National cancer study aims to reach Midwestern patients

Enrolling in NCI research can help scientists find better ways to prevent cancer

National cancer study aims to reach Midwestern patients

Jennifer Salonen will do anything she can to prevent cancer.

Salonen has never faced a diagnosis herself, but in the last six months, both her sister and her father were diagnosed.

Her sister has Stage 4 breast cancer, while her father was diagnosed with bile duct cancer. A little over a year ago, Salonen signed up for the National Cancer Institute’s Connect for Cancer Prevention Study (known as Connect). The study, aimed at preventing cancer, is a partnership among the NCI, which is a part of the National Institutes of Health, Sanford Health, and eight other health care providers.

“After signing up for the study, the diagnosis really hit home the importance of getting that information out there. So researchers can use that information to help potentially prevent cancer,” she said.

Not only supporting medical experts, Salonen said she feels Connect is a way to support people who may be affected by cancer in the future.

“I think if you can prevent somebody else having to hear the words ‘you have cancer,’ it’s definitely worth it,” said Salonen.

Dedicated to improving cancer care

A cancer-free world is the hope for everyone, said David Pearce, Ph.D., president for research, innovation, and world clinic at Sanford Health. Dr. Pearce said the health care provider is proud to be a tag team partner in cancer prevention.

“We’re dedicated to the human condition here at Sanford, period. We have a large number of cancer patients within our footprint, and we have a reputation for providing the best cancer care. We offer more clinical trials or treatment options than anybody else in our footprint. The NCI reached out to us based on our reputation to participate in this program. They know our dedication and our expertise in treating cancer,” said Dr. Pearce.

“So, this next step in terms of identifying some of the markers and maybe ultimately preventing cancer was really a straightforward choice for them (NCI) and for us to participate in,” he added.

Mia Gaudet, Ph.D., is the chief scientist for the Connect for Cancer Prevention Study at NCI. While visiting Sanford Health in Sioux Falls, South Dakota, she explained that when more participants enroll in the study, she and others will learn more about the causes of cancer and better ways to prevent it. Organizers of the study have a goal of enrolling 200,000 participants, across the nine health care systems recruiting for Connect.

“At Sanford Health, we expect to recruit 10,000 of those individuals. We recruit these individuals between the ages of 30 and 70 with no prior history of cancer. We ask questionnaires, collect biological samples, look at their electronic medical records. Then, we follow participants over time to see how changes in their lifestyle and behaviors are related to cancer risk later in life,” she explained.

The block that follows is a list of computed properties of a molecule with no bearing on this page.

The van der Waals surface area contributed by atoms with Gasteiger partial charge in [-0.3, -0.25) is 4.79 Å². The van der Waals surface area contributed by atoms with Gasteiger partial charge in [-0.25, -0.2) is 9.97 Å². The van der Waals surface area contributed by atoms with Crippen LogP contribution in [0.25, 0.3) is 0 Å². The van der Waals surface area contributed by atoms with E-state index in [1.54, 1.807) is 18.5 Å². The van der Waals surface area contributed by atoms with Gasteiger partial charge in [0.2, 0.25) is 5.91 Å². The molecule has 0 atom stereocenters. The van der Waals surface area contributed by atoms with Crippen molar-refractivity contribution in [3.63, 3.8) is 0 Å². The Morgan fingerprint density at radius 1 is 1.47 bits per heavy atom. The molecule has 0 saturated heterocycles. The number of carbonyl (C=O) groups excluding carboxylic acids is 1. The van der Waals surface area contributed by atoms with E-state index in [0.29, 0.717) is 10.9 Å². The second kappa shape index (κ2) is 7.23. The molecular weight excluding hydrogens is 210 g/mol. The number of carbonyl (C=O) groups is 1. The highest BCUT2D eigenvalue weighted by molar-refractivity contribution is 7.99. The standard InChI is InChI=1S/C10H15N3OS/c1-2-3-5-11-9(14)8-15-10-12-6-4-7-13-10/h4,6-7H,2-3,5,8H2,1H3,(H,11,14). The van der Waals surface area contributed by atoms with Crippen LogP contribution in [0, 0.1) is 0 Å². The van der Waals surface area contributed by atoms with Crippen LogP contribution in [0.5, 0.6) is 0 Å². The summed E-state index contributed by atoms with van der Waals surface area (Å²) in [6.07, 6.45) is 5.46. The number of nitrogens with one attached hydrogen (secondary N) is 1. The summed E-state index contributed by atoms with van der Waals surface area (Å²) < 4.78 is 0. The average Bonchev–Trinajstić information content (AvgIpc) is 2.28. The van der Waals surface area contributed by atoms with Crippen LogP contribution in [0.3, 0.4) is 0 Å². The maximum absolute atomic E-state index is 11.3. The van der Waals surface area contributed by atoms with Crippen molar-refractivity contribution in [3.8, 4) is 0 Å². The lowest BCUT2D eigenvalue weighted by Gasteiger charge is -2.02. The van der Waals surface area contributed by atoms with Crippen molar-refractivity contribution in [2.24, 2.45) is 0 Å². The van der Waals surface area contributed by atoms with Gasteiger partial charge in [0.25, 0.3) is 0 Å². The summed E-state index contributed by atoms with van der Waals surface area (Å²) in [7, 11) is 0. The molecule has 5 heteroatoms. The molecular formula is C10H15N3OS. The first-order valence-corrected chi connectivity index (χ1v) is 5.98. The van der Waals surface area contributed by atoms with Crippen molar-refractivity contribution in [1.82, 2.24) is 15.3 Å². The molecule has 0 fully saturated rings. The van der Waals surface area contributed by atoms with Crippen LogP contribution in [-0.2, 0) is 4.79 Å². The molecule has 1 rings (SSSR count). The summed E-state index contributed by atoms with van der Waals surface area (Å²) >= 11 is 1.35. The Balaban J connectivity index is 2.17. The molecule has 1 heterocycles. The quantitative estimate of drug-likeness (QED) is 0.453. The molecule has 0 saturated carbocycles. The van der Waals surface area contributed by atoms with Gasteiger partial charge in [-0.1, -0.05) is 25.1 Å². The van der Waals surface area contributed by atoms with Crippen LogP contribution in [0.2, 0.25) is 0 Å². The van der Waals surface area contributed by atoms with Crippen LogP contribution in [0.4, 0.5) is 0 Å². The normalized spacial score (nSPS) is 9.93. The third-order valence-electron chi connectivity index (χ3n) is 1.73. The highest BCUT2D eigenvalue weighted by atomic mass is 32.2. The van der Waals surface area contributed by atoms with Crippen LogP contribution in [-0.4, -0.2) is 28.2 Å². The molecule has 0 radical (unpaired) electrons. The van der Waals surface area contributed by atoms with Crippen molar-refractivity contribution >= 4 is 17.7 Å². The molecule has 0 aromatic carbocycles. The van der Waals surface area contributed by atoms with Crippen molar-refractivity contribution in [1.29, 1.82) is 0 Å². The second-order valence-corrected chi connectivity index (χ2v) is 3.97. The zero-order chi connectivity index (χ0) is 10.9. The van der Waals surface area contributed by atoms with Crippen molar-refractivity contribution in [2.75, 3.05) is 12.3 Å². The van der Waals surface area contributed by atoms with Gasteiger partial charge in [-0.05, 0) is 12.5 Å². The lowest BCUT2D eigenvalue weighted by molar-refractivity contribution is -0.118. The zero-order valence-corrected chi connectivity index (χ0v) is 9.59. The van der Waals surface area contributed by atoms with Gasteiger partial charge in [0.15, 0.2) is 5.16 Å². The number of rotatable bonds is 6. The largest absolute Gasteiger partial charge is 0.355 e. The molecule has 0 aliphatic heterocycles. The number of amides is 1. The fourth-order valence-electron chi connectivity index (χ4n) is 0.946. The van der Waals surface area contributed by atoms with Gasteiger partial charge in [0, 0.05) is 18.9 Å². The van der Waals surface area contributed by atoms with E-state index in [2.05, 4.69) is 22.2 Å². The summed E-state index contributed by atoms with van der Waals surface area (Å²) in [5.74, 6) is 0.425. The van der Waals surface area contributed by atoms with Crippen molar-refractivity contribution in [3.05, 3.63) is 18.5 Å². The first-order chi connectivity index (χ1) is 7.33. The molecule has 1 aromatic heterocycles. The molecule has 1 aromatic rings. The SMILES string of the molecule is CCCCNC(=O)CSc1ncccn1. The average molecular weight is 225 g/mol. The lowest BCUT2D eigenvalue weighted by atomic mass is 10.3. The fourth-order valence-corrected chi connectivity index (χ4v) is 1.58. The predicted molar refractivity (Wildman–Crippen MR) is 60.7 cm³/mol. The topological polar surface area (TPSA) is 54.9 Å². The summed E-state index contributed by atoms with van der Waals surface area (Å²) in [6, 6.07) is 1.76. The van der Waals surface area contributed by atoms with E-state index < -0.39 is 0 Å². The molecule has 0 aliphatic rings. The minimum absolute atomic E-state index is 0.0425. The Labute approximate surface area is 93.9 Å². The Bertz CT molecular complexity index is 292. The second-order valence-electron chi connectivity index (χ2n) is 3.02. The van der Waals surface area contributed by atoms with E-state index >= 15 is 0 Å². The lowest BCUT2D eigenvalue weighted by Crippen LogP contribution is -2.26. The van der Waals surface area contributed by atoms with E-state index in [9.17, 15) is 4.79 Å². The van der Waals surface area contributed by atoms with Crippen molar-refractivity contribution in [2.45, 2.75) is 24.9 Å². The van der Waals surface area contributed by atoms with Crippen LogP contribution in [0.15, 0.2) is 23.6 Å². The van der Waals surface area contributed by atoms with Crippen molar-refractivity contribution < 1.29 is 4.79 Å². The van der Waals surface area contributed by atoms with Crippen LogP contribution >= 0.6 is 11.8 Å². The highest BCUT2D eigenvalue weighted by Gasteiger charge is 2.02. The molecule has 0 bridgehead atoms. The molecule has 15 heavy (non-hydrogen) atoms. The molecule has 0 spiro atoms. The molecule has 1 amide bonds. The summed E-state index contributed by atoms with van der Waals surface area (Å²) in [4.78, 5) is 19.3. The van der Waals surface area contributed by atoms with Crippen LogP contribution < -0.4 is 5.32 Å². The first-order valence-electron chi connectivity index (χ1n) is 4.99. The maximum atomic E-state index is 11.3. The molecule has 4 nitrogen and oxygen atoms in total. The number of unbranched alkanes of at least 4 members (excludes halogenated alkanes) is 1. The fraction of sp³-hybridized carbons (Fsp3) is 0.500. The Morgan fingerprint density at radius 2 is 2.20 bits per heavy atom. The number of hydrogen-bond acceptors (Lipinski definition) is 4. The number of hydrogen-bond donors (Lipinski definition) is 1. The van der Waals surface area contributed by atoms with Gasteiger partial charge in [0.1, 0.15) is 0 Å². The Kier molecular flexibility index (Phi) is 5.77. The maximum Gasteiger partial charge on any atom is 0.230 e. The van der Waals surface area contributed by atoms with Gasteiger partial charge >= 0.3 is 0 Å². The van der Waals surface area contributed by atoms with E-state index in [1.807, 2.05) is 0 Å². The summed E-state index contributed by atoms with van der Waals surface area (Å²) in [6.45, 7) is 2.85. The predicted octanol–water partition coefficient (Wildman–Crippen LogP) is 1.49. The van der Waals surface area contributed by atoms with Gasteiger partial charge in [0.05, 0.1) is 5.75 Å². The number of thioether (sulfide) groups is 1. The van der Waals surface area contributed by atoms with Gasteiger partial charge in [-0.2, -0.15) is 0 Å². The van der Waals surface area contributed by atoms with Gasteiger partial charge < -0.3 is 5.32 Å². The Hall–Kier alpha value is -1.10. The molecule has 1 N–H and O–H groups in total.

Where you live matters to health

Another reason Sanford Health is involved is its location in rural America.

“This area has factors that aren’t prevalent in other areas of the United States, which could lead to a cancer diagnosis,” said principal investigator of Connect at Sanford Health Chun-Hung Chan, Ph.D.

For example, chemicals used in large-scale agriculture.

“They might look at farming and potential exposures to agricultural chemicals, then tie that back with where you actually live, and see whether there’s a potential that you were exposed to some sort of pesticide and if there’s maybe a link between that and developing cancer,” he said.

Gaudet said enrollment is easy. After joining the study online, participants fill out surveys every six months to one year.

“We also ask them to donate biological samples every two to three years, to provide access to their medical record and to participate in other study activities, like wearing a Fitbit or fitness monitor,” she explained.

Connect is a long-term study. Participants will share their health information with researchers for roughly 20-30 years. Researchers will study this information as they collect it into the future.

“The significance of that time frame comes from the fact that cancer develops over decades. Various aspects of our lives contribute to those cancers. It’s important to understand how that development occurs, so we can prevent those cancers as well as detect them earlier when treatment has a potential of extending years of life,” Gaudet added.

Learn more about Connect and sign up at

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Posted In Cancer, Here for all. Here for good., Research, Rural Health